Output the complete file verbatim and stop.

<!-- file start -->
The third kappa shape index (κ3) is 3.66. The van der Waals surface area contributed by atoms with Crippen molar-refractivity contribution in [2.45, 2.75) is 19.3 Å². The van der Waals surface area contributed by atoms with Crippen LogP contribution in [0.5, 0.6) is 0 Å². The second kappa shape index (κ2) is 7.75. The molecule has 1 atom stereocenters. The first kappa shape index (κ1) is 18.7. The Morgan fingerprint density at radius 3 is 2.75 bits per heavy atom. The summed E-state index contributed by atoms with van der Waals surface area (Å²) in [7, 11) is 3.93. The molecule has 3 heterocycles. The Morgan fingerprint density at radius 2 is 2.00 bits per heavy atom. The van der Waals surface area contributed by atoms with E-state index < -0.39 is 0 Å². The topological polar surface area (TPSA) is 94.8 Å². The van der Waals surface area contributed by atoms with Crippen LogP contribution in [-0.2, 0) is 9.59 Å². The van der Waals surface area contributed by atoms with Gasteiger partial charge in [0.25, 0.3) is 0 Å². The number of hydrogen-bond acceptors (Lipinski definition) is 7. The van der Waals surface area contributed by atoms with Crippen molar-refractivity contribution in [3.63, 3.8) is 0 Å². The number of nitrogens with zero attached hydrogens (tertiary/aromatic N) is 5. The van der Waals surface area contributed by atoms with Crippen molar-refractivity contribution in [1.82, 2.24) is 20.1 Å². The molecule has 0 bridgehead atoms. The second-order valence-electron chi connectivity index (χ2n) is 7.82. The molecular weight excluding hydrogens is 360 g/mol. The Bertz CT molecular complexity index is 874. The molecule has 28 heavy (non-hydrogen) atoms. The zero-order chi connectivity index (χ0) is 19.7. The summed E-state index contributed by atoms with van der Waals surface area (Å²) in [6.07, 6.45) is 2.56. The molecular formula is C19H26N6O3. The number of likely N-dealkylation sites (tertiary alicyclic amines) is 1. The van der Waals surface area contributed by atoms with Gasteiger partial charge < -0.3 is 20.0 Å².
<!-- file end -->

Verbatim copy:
The third kappa shape index (κ3) is 3.66. The van der Waals surface area contributed by atoms with Crippen molar-refractivity contribution in [2.45, 2.75) is 19.3 Å². The van der Waals surface area contributed by atoms with Crippen LogP contribution in [0.5, 0.6) is 0 Å². The second kappa shape index (κ2) is 7.75. The molecule has 1 atom stereocenters. The first kappa shape index (κ1) is 18.7. The Morgan fingerprint density at radius 3 is 2.75 bits per heavy atom. The summed E-state index contributed by atoms with van der Waals surface area (Å²) in [7, 11) is 3.93. The molecule has 3 heterocycles. The Morgan fingerprint density at radius 2 is 2.00 bits per heavy atom. The van der Waals surface area contributed by atoms with E-state index < -0.39 is 0 Å². The topological polar surface area (TPSA) is 94.8 Å². The van der Waals surface area contributed by atoms with Crippen LogP contribution in [-0.2, 0) is 9.59 Å². The van der Waals surface area contributed by atoms with Gasteiger partial charge in [0.25, 0.3) is 0 Å². The number of hydrogen-bond acceptors (Lipinski definition) is 7. The van der Waals surface area contributed by atoms with Crippen molar-refractivity contribution in [3.63, 3.8) is 0 Å². The number of nitrogens with zero attached hydrogens (tertiary/aromatic N) is 5. The van der Waals surface area contributed by atoms with Crippen molar-refractivity contribution in [1.82, 2.24) is 20.1 Å². The molecule has 0 bridgehead atoms. The second-order valence-electron chi connectivity index (χ2n) is 7.82. The molecular weight excluding hydrogens is 360 g/mol. The Bertz CT molecular complexity index is 874. The molecule has 28 heavy (non-hydrogen) atoms. The zero-order chi connectivity index (χ0) is 19.7. The summed E-state index contributed by atoms with van der Waals surface area (Å²) in [6.07, 6.45) is 2.56. The molecular formula is C19H26N6O3. The number of likely N-dealkylation sites (tertiary alicyclic amines) is 1. The van der Waals surface area contributed by atoms with Gasteiger partial charge < -0.3 is 20.0 Å².